Keywords:ammonia, carbamazepine, cholesterol, glucose, haloperidol, lithium, lorazepam, olanzapine, placebo, prolactin, quetiapine, thyroid hormone, triacylglycerol, valproate semisodium, accuracy, acne, amenorrhea, anxiety disorder, asthenia, ataxia, bipolar I disorder, blood dyscrasia, child care, clinical trial, constipation, controlled clinical trial, controlled study, cost effectiveness analysis, data base, dementia, demography, disease association, drowsiness, drug cost, drug efficacy, drug eruption, drug safety, drug withdrawal, dyspepsia, edema, elderly care, erythrocyte disorder, extrapyramidal symptom, Fanconi renotubular syndrome, fever, gynecomastia, hair loss, health care cost, health care financing, health care utilization, hearing loss, hepatitis, hirsutism, human, hyperammonemia, hypercholesterolemia, hyperglycemia, hyperprolactinemia, hypertension, hypertriglyceridemia, hypothyroidism, increased appetite, interview, length of stay, leukopenia, liver failure, mania, medical decision making, menstrual irregularity, mental health service, methodology, myalgia, national health service, nausea, otalgia, pancytopenia, parkinsonism, patient compliance, photosensitivity, priapism, probability, psychologic assessment, QT prolongation, quality control, quality of life, randomized controlled trial, rating scale, review, rhinitis, sensitivity analysis, side effect, somnolence, speech disorder, statistical analysis, Stevens Johnson syndrome, stomach disease, symptom, tachycardia, thrombocyte aggregation inhibition, thrombocytopenia, toxic epidermal necrolysis, treatment outcome, tremor, vasculitis, weight gain, xerostomia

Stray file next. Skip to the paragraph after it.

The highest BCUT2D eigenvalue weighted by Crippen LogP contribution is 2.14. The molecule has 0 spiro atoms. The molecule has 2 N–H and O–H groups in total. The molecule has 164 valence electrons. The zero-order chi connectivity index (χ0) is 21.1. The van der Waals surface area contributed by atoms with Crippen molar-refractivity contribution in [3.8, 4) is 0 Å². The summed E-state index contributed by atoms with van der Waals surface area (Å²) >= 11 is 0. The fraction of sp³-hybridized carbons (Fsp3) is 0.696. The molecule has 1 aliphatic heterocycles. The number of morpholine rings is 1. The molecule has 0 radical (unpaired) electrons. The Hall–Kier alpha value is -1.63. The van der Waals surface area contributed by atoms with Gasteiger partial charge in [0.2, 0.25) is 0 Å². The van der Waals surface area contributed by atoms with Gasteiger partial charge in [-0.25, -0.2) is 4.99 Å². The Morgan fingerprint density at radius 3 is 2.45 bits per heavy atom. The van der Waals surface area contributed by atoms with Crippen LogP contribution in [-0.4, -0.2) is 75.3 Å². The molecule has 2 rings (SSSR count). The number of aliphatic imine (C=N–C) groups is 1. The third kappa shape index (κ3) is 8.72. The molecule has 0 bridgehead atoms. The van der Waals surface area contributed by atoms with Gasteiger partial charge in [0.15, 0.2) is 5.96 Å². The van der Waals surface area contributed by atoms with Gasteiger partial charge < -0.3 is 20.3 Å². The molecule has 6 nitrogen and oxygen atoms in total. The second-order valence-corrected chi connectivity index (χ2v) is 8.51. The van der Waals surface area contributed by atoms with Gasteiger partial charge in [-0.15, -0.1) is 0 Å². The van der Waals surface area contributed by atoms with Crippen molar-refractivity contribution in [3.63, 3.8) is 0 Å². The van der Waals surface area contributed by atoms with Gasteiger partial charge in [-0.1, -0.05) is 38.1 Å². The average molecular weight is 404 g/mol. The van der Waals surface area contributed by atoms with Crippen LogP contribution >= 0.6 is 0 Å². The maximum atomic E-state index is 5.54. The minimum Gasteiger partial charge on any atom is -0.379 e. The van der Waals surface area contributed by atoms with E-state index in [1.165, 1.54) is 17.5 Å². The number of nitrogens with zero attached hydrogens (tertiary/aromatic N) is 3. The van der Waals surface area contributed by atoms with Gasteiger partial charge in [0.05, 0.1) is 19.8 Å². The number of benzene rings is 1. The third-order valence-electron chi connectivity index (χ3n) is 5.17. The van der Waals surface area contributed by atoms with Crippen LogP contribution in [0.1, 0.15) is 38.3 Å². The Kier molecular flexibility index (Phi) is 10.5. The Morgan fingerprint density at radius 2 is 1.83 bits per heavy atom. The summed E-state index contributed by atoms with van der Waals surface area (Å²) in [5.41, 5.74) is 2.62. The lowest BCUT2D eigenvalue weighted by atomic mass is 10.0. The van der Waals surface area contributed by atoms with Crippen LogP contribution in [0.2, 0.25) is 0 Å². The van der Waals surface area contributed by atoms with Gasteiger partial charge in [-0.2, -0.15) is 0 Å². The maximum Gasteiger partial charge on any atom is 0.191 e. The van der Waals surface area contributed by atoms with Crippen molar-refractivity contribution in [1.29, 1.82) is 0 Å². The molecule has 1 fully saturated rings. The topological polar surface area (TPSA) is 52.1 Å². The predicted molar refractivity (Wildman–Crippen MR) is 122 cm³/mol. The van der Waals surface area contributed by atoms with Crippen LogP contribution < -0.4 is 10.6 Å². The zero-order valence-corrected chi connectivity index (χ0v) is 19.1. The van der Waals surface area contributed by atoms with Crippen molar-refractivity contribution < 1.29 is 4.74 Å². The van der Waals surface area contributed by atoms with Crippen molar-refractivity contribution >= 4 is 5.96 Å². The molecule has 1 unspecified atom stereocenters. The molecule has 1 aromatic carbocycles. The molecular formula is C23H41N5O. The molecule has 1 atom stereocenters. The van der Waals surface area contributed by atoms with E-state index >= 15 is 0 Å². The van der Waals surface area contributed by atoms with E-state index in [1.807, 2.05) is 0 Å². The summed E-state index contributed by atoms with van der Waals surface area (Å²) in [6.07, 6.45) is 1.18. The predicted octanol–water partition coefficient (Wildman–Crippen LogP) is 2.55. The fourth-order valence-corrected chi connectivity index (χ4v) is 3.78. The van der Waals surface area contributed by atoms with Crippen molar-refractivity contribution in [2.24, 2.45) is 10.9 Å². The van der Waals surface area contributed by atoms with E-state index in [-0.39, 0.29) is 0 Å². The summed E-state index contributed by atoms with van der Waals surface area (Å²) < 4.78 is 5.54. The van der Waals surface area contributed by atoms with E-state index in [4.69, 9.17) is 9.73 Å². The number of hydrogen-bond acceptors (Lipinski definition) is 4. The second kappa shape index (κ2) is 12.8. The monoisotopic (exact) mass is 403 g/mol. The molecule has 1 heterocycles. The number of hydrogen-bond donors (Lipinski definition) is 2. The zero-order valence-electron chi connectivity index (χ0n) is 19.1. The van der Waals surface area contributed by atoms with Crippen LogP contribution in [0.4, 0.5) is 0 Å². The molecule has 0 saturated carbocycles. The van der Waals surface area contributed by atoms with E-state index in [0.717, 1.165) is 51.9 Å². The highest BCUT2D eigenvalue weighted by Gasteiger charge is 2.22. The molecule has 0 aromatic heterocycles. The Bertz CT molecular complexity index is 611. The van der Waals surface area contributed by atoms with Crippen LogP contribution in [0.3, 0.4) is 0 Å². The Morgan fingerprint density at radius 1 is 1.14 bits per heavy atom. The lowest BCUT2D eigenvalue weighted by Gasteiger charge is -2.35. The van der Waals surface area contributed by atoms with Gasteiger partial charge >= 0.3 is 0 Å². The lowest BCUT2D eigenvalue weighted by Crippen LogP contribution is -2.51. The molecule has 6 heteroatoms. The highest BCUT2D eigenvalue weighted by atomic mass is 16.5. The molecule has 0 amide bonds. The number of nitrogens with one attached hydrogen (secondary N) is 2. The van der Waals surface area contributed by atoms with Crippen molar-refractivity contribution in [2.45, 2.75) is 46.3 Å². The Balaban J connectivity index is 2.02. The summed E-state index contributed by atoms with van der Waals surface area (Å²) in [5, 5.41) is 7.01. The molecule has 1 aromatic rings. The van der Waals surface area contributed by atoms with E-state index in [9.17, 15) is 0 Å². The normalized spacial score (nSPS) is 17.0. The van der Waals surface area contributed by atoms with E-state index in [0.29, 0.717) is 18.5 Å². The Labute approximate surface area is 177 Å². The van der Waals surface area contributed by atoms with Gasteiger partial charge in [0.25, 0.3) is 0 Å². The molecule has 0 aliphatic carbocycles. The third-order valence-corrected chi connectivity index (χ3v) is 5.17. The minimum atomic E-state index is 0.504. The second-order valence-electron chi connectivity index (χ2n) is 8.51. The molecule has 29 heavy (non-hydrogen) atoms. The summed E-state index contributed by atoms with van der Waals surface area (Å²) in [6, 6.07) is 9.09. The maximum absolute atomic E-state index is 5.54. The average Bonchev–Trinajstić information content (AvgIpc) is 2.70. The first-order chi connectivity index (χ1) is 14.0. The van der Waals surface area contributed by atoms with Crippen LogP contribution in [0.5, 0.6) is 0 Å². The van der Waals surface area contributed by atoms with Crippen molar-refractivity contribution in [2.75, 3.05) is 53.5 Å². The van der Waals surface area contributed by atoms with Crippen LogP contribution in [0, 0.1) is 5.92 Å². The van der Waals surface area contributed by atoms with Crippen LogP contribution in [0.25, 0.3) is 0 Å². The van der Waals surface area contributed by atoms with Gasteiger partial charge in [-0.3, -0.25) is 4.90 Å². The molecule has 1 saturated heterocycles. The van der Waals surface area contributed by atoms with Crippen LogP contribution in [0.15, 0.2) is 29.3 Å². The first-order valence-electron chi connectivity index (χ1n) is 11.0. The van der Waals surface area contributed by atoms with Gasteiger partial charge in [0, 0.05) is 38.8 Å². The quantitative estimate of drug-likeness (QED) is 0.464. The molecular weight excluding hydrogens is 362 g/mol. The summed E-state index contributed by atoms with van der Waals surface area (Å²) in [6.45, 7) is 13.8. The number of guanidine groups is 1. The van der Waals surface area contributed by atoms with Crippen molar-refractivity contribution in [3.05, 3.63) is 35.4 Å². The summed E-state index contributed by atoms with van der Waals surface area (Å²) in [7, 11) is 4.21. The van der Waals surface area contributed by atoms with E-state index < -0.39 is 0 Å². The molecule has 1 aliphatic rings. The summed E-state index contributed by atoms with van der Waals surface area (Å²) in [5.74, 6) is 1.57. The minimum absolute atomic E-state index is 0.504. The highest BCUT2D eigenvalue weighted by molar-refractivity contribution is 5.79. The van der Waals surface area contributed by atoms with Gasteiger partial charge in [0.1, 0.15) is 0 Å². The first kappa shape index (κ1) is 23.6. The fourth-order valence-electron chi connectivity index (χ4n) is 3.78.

Subjects:L Social studies > L510 Health & Welfare
B Subjects allied to Medicine > B200 Pharmacology, Toxicology and Pharmacy
Divisions:College of Social Science > School of Health & Social Care
College of Social Science > Lincoln Institute of Health
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ID Code:23915
Deposited On:01 Sep 2016 11:16